By Benjamin Pimentel, MarketWatch April 16, 2010
SAN FRANCISCO (MarketWatch) -- Shares of Advanced Micro Devices Inc. fell sharply Friday, a day after the chip maker posted results that showed a profit but also highlighted concerns that it's losing ground to Intel Corp.
AMD /quotes/comstock/13*!amd/quotes/nls/amd (AMD 9.81, -0.35, -3.44%) shares fell 3.4% to close at $9.81, a day after the Sunnyvale, Calif.-based company reported it swung to a profit, aided by a big jump in graphics-chips sales and a one-time gain from its deconsolidation of Global Foundries.
AMD reported a first-quarter profit of $257 million, or 35 cents a share, compared with a loss of $416 million, or 66 cents a share, for the year-earlier period. Revenue was $1.57 billion, up from $1.18 billion for the same quarter in the year-earlier period. Adjusted income was 9 cents a share.
However, analysts quickly picked up on troubling signs for the company, given that compared to rival Intel's robust numbers, AMD's profitable quarter didn't seem that impressive.
"The quarter was good -- not phenomenal," Wedbush analyst Patrick Wang wrote in an email late Thursday.
And that pretty much summed up sentiment among analysts who saw the report as a mixed bag.
"AMD's first-quarter results were relatively mixed with revenue slightly better than our estimate, but a disappointment vs. Intel, and margins continuing to improve," Deutsche Bank analyst Ross Seymore wrote in a note.
Wells Fargo analyst David Wong said the company's sales numbers "were quite good, with positive implications for the computer and microprocessor market overall. However, we continue to have market share and profitability concerns with regard to AMD specifically."
Auriga analyst Daniel Berenbaum offered a grim view of AMD's competitive position, writing in a note, "We see no shortcut to AMD to regain market share" in PC chips. ... Given past missteps, we have low confidence in AMD's design and manufacturing execution."
The report marked the first time AMD posted deconsolidated results after the GlobalFoundries spin-off. The company reported a one-time, non-cash gain of $325 million as a result of the new accounting.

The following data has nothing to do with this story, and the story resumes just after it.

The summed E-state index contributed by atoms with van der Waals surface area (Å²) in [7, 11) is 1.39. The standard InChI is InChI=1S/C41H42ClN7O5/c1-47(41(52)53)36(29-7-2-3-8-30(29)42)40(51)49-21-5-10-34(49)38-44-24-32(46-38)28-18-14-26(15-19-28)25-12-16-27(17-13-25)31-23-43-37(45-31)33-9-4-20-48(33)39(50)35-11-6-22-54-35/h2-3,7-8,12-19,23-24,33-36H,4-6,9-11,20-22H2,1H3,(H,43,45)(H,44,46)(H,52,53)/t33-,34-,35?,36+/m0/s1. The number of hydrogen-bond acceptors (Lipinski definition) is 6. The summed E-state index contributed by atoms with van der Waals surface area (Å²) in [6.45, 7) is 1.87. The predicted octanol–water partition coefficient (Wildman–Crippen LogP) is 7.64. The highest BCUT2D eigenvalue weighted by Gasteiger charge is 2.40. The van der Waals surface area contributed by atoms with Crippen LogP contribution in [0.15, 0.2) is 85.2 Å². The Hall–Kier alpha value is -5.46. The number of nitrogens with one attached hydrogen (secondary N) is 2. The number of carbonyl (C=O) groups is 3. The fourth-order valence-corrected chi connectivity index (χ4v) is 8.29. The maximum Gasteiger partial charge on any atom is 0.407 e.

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FBR Capital's Craig Berger wrote in a note that "prospects for meaningful cash generation seem impressive, and with the stock still arguably trading in value country."
He said AMD's revenues of $1.57 billion "were a bit ahead of consensus but reflect another quarter of share loss to Intel."
Still, Berger maintained an upbeat view of AMD, especially with the GlobalFoundries deconsolidation, saying, "We believe AMD is truly transforming itself, and few investors we speak with are keeping close tabs on the firm. Indeed, this is not the AMD of yesteryear."
Williams Financial analyst Cody Acree also said the after-hours sell-off "is a classic case of selling the news."
"After reviewing the firm's results, particularly given the economic back drop and the increased forecasts, we saw little disappointment," Acree wrote.
The company's results included a one-time, non-cash gain of $325 million related to its deconsolidation of GlobalFoundries.
Analysts had expected the company to post a loss of 3 cents a share, on revenue of $1.5 billion, according to data from Thomson Reuters. However, it was not immediately clear how analysts computed their estimates due to the change in AMD's accounting.
An AMD spokesman acknowledged in an e-mail that "there is not a great number in our release to use as a comparison as there are discrepancies in the models for the 30+ analysts who cover us."For the current quarter, AMD said it expects revenue to be "down seasonally."
AMD falls as analysts see share loss to Intel - MarketWatch